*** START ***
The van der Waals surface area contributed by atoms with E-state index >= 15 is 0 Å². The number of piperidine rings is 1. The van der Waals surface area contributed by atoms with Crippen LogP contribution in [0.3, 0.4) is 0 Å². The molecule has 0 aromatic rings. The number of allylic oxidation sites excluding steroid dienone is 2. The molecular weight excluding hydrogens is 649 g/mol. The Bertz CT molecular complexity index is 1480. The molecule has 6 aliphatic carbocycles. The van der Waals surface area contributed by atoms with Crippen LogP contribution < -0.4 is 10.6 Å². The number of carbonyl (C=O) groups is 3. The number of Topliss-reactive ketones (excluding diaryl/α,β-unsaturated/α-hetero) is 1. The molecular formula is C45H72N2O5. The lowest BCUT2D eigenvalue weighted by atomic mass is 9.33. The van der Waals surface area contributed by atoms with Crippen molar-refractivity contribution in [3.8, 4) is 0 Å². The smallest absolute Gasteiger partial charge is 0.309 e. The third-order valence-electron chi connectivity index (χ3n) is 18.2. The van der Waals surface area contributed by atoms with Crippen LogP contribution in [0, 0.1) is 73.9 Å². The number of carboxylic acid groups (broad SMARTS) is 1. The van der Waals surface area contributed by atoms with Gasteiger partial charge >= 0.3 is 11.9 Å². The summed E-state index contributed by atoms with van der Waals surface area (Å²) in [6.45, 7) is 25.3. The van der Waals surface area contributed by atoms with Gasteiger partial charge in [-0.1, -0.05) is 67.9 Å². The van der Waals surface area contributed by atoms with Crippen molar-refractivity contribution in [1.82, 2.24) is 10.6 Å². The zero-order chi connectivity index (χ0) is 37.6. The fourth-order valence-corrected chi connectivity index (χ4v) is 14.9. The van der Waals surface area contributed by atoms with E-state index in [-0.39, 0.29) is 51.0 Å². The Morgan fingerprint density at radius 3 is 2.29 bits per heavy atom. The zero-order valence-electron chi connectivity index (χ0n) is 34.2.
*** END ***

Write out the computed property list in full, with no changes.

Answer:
The van der Waals surface area contributed by atoms with E-state index >= 15 is 0 Å². The number of piperidine rings is 1. The van der Waals surface area contributed by atoms with Crippen LogP contribution in [0.3, 0.4) is 0 Å². The molecule has 0 aromatic rings. The number of allylic oxidation sites excluding steroid dienone is 2. The molecular weight excluding hydrogens is 649 g/mol. The Bertz CT molecular complexity index is 1480. The molecule has 6 aliphatic carbocycles. The van der Waals surface area contributed by atoms with Crippen LogP contribution < -0.4 is 10.6 Å². The number of carbonyl (C=O) groups is 3. The number of Topliss-reactive ketones (excluding diaryl/α,β-unsaturated/α-hetero) is 1. The molecular formula is C45H72N2O5. The lowest BCUT2D eigenvalue weighted by atomic mass is 9.33. The van der Waals surface area contributed by atoms with Crippen molar-refractivity contribution in [3.8, 4) is 0 Å². The smallest absolute Gasteiger partial charge is 0.309 e. The third-order valence-electron chi connectivity index (χ3n) is 18.2. The van der Waals surface area contributed by atoms with Crippen LogP contribution in [0, 0.1) is 73.9 Å². The number of carboxylic acid groups (broad SMARTS) is 1. The van der Waals surface area contributed by atoms with Gasteiger partial charge >= 0.3 is 11.9 Å². The summed E-state index contributed by atoms with van der Waals surface area (Å²) in [6.45, 7) is 25.3. The van der Waals surface area contributed by atoms with Gasteiger partial charge in [-0.1, -0.05) is 67.9 Å². The van der Waals surface area contributed by atoms with Crippen molar-refractivity contribution in [1.82, 2.24) is 10.6 Å². The zero-order chi connectivity index (χ0) is 37.6. The fourth-order valence-corrected chi connectivity index (χ4v) is 14.9. The van der Waals surface area contributed by atoms with E-state index in [-0.39, 0.29) is 51.0 Å². The Morgan fingerprint density at radius 3 is 2.29 bits per heavy atom. The zero-order valence-electron chi connectivity index (χ0n) is 34.2.